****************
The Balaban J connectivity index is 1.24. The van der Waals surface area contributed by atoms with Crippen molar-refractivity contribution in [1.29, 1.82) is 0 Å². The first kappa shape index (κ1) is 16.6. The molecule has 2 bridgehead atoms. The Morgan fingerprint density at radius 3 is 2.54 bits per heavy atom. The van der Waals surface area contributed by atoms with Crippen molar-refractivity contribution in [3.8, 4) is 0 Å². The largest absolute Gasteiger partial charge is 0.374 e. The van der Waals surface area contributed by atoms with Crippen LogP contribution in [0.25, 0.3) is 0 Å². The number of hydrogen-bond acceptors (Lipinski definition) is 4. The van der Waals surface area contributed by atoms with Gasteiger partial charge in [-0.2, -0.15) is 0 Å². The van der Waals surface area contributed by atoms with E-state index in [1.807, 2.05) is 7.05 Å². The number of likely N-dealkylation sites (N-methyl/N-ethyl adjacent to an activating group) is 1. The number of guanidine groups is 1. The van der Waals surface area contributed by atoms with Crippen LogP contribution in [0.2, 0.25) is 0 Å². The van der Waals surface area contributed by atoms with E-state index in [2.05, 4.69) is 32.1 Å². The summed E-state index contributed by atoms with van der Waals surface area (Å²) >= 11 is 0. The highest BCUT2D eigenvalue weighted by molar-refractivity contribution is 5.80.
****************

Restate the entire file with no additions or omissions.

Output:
The Balaban J connectivity index is 1.24. The van der Waals surface area contributed by atoms with Crippen molar-refractivity contribution in [1.29, 1.82) is 0 Å². The first kappa shape index (κ1) is 16.6. The molecule has 2 bridgehead atoms. The Morgan fingerprint density at radius 3 is 2.54 bits per heavy atom. The van der Waals surface area contributed by atoms with Crippen molar-refractivity contribution in [3.8, 4) is 0 Å². The largest absolute Gasteiger partial charge is 0.374 e. The van der Waals surface area contributed by atoms with Crippen LogP contribution in [0.25, 0.3) is 0 Å². The number of hydrogen-bond acceptors (Lipinski definition) is 4. The van der Waals surface area contributed by atoms with Gasteiger partial charge in [-0.2, -0.15) is 0 Å². The van der Waals surface area contributed by atoms with E-state index in [1.807, 2.05) is 7.05 Å². The number of likely N-dealkylation sites (N-methyl/N-ethyl adjacent to an activating group) is 1. The number of guanidine groups is 1. The van der Waals surface area contributed by atoms with Crippen LogP contribution in [0.2, 0.25) is 0 Å². The van der Waals surface area contributed by atoms with E-state index in [2.05, 4.69) is 32.1 Å². The summed E-state index contributed by atoms with van der Waals surface area (Å²) >= 11 is 0. The highest BCUT2D eigenvalue weighted by molar-refractivity contribution is 5.80.